Later in the afternoon, McDonald, who is standing in a lot for Gerry Adams these days, returned to the judicial appointments question.

She asked Leo straight out: “Is it true that Shane Ross threatened to pull the plug on your administration? Is it true that he threatened to pull the plug unless you guaranteed him that the judicial appointments legislation was gotten through the Oireachtas before the House rose for the summer?”

She was also curious to know if Leo had promised to get Winston Churchtown’s Bill over the line in return for him not blocking Máire Whelan’s appointment to the Court of Appeal.

And was there any chance of an answer in “plain language?”

The Taoiseach answered in plain language, but there was much to read between the lines.

Phone call

He speaks to his Ministers regularly. In fact, himself and Winston had a chin-wag on the phone “just last night” and they chatted at Cabinet yesterday morning.

There were two calls on Sunday, but the Minister for Transport never threatened to walk, insisted Leo. Of course, there may have been stuff in the newspapers and maybe Winston “was in conversation with other people or other Ministers” but didn’t threaten anything to him.

Then the Taoiseach decided to explained the nomination process for judges in some detail.

“I didn’t ask for that,” said Mary Lou, tartly. She had already noted his description of what happened on Sunday.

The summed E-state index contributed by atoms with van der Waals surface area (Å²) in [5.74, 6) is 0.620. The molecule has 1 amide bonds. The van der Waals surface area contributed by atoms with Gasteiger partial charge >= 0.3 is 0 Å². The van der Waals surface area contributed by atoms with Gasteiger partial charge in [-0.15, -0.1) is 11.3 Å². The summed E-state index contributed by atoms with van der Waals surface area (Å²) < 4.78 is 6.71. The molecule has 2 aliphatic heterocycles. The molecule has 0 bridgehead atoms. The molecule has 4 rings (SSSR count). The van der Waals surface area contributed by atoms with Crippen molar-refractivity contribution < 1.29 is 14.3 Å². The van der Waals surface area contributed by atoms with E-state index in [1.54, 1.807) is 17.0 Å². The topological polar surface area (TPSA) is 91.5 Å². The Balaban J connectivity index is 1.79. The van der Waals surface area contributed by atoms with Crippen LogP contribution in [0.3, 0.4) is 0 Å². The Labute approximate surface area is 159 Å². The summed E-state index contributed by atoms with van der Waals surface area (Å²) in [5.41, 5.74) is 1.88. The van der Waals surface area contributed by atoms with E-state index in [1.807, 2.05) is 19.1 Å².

Going by Leo’s account, she surmised that the threat wasn’t made directly to the Taoiseach but to somebody else in Cabinet.

Leo stammered about only knowing what was in the papers. “Certainly, no threat was made to me,” he said of “that particular Sunday”.

Did he not think of asking any colleagues about these reported threats from Shane Ross, aka Winston?

“Eh, deputy, I would, I would, I would have no . . . if I had to ascertain with Government Ministers about every piece of gossip that appears in the newspaper, I would have no time to get any work done.”

Mary Lou was unconvinced. She’s know what politicians are like.

“It’s a rather stand-out piece of gossip?”

Leo shrugged. “There are 20 things every day if you actually read the papers.”

Which the modern people aren’t supposed to do any more.

We weren’t convinced either.

Winston Churchtown must be a hard man to negotiate.